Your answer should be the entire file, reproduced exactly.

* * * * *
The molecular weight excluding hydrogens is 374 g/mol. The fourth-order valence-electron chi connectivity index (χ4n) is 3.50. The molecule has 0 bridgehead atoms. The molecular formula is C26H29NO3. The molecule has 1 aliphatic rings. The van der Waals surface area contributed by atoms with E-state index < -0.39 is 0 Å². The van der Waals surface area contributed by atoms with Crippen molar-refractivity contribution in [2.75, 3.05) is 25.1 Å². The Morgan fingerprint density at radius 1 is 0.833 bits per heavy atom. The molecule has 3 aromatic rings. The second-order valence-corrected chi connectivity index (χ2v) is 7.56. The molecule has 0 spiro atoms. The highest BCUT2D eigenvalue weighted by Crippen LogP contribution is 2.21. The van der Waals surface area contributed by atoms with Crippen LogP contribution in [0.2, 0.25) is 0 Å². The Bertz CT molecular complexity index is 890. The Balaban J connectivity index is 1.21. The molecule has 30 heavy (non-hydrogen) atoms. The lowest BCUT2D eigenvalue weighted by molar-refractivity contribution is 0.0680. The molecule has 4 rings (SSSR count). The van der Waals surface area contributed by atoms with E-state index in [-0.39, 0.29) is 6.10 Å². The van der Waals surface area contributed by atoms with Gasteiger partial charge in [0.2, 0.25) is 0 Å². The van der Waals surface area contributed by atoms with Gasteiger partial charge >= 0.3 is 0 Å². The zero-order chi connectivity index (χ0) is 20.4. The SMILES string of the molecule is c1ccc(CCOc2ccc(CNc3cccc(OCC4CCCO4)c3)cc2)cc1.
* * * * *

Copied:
The molecular weight excluding hydrogens is 374 g/mol. The fourth-order valence-electron chi connectivity index (χ4n) is 3.50. The molecule has 0 bridgehead atoms. The molecular formula is C26H29NO3. The molecule has 1 aliphatic rings. The van der Waals surface area contributed by atoms with E-state index < -0.39 is 0 Å². The van der Waals surface area contributed by atoms with Crippen molar-refractivity contribution in [2.75, 3.05) is 25.1 Å². The Morgan fingerprint density at radius 1 is 0.833 bits per heavy atom. The molecule has 3 aromatic rings. The second-order valence-corrected chi connectivity index (χ2v) is 7.56. The molecule has 0 spiro atoms. The highest BCUT2D eigenvalue weighted by Crippen LogP contribution is 2.21. The van der Waals surface area contributed by atoms with Crippen LogP contribution in [0.2, 0.25) is 0 Å². The Bertz CT molecular complexity index is 890. The Balaban J connectivity index is 1.21. The molecule has 30 heavy (non-hydrogen) atoms. The lowest BCUT2D eigenvalue weighted by molar-refractivity contribution is 0.0680. The molecule has 4 rings (SSSR count). The van der Waals surface area contributed by atoms with E-state index in [-0.39, 0.29) is 6.10 Å². The van der Waals surface area contributed by atoms with Gasteiger partial charge in [0.2, 0.25) is 0 Å². The van der Waals surface area contributed by atoms with Gasteiger partial charge >= 0.3 is 0 Å². The zero-order chi connectivity index (χ0) is 20.4. The SMILES string of the molecule is c1ccc(CCOc2ccc(CNc3cccc(OCC4CCCO4)c3)cc2)cc1.